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I'm trying to configure my IPython output in my OS X terminal, but it would seem that none of the changes I'm trying to set are taking effect. I'm trying to configure the display settings such that wider outputs like a big DataFrame will output without any truncation or as the summary info.

After importing pandas into my script, I have a few options set where I tried a whole bunch, but any one (or all, for that matter) does not seem to take effect. I'm running the script from IPython using %run. Am I doing something wrong here?

import pandas as pd

pd.set_option('display.expand_max_repr', False)
pd.set_option('display.max_columns', 30)
pd.set_option('display.width', None)
pd.set_option('display.line_width', 200)

I've looked at some threads on Stack and the pandas FAQ to no avail, even when using these under the display namespace (or without), as I've attempted here.

I understand that there are some ways around this, such as calling to_string() or describe() methods on your output, but these are very manual, and don't always work as intended in some cases, like one where I have calling to_string() on a groupby object yields:

    id       type
106125       puzzle       gameplay_id  sitting_id  user_id           ...
106253       frames       gameplay_id  sitting_id  user_id           ...
106260       trivia       gameplay_id  sitting_id  user_id           ...

My terminal window size is more than sufficient to accommodate the width, and calling pd.util.terminal.get_terminal_size() is correctly finding the window size tuple, so it would seem that auto detecting the size isn't working either. Any insight would be appreciated!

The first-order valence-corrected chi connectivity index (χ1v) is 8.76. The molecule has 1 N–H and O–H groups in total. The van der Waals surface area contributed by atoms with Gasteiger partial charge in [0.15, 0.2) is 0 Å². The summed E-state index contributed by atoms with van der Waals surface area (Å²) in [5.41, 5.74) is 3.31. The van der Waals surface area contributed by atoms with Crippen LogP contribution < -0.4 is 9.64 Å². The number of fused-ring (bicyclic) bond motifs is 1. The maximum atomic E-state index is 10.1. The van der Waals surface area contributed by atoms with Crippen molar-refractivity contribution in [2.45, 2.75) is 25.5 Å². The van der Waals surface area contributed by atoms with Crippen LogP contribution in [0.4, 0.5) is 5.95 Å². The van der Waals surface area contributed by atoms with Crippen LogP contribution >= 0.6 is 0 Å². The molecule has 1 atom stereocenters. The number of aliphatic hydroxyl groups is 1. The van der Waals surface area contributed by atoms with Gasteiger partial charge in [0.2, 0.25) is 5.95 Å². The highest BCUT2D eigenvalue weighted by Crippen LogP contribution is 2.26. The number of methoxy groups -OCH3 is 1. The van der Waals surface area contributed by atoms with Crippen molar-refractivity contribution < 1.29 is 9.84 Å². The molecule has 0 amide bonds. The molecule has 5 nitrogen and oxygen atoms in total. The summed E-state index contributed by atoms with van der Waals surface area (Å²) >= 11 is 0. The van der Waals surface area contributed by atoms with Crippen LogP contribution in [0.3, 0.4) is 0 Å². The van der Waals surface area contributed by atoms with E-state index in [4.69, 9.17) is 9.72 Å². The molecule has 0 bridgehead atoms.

• Have you considered using iPython Notebook? You can render dataframes in HTML which allows you to view untruncated versions of your data. – Woody Pride Jan 21 '14 at 4:32
  • yeah this sounds interesting, I haven't really considered it until now (I'm new to pandas). Do you know of a good resource to get it up and running? – Chrispy Jan 21 '14 at 4:43
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    Umm... gosh its been so long since I installed it. You basically install iPython and then in the command line type ipython notebook. Its an incredibly useful tool, you can write markdown, include graphs, pictures, videos, HTML, LaTex etc. Its quite remarkable. For data workflow it simply cannot be beaten in my opinion. I prepared this notebook for my organisation that shows some of what iPython can do... goo.gl/1Vneam Its really not hard to get up and running. – Woody Pride Jan 21 '14 at 4:51
  • turned out to be relatively easy with anaconda (comes packaged with it), so I'm up and running with notebook now. Just needed to run a few updates on conda and even got a prompt to update pip in the process ;) – Chrispy Jan 21 '14 at 5:09
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    @Chrispy you missed out max_colwidth ... it looks like you have a long column? – Andy Hayden Jan 21 '14 at 7:21
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Just for completeness (I'll add my comment as an answer), you missed out:

pd.options.display.max_colwidth  # default is 50

this restricted the maximum length of a single column.

There are quite a few options to configure here, if you're using ipython then tab complete to find the full set of display options:

pd.options.display.<tab>
  • Andy -- When try setting display.max_colwidth=None in master, I get ValueError: Value must have type '<type 'int'>'. Any thoughts on how to remove this limit (in the same way None removes limits for other options?) – Amelio Vazquez-Reina May 1 '14 at 13:30
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    @user815423426 have you tried display.max_colwidth=0 ? – Andy Hayden May 1 '14 at 13:36

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